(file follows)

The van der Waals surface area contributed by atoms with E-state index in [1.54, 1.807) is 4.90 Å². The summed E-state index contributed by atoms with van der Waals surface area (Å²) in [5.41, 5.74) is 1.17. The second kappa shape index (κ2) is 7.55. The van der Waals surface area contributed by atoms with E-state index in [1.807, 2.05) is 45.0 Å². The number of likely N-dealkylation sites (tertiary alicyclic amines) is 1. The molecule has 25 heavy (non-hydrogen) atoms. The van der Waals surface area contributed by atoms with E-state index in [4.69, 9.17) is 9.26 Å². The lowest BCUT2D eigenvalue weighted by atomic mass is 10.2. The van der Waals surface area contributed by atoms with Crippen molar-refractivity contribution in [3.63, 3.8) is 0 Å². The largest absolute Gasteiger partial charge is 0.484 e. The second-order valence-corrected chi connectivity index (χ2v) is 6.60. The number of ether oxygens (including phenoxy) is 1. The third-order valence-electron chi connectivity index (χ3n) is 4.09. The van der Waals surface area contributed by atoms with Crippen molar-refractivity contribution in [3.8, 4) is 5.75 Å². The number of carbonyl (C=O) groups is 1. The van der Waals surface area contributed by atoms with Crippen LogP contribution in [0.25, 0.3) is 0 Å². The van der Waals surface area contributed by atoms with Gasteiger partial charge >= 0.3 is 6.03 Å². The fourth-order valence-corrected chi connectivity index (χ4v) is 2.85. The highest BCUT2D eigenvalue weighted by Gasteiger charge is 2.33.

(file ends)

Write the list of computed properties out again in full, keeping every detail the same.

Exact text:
The van der Waals surface area contributed by atoms with E-state index in [1.54, 1.807) is 4.90 Å². The summed E-state index contributed by atoms with van der Waals surface area (Å²) in [5.41, 5.74) is 1.17. The second kappa shape index (κ2) is 7.55. The van der Waals surface area contributed by atoms with E-state index in [1.807, 2.05) is 45.0 Å². The number of likely N-dealkylation sites (tertiary alicyclic amines) is 1. The molecule has 25 heavy (non-hydrogen) atoms. The van der Waals surface area contributed by atoms with E-state index in [4.69, 9.17) is 9.26 Å². The lowest BCUT2D eigenvalue weighted by atomic mass is 10.2. The van der Waals surface area contributed by atoms with Crippen molar-refractivity contribution in [3.63, 3.8) is 0 Å². The largest absolute Gasteiger partial charge is 0.484 e. The second-order valence-corrected chi connectivity index (χ2v) is 6.60. The number of ether oxygens (including phenoxy) is 1. The third-order valence-electron chi connectivity index (χ3n) is 4.09. The van der Waals surface area contributed by atoms with Crippen molar-refractivity contribution in [3.8, 4) is 5.75 Å². The number of carbonyl (C=O) groups is 1. The van der Waals surface area contributed by atoms with Crippen LogP contribution in [0.25, 0.3) is 0 Å². The van der Waals surface area contributed by atoms with Gasteiger partial charge >= 0.3 is 6.03 Å². The fourth-order valence-corrected chi connectivity index (χ4v) is 2.85. The highest BCUT2D eigenvalue weighted by Gasteiger charge is 2.33.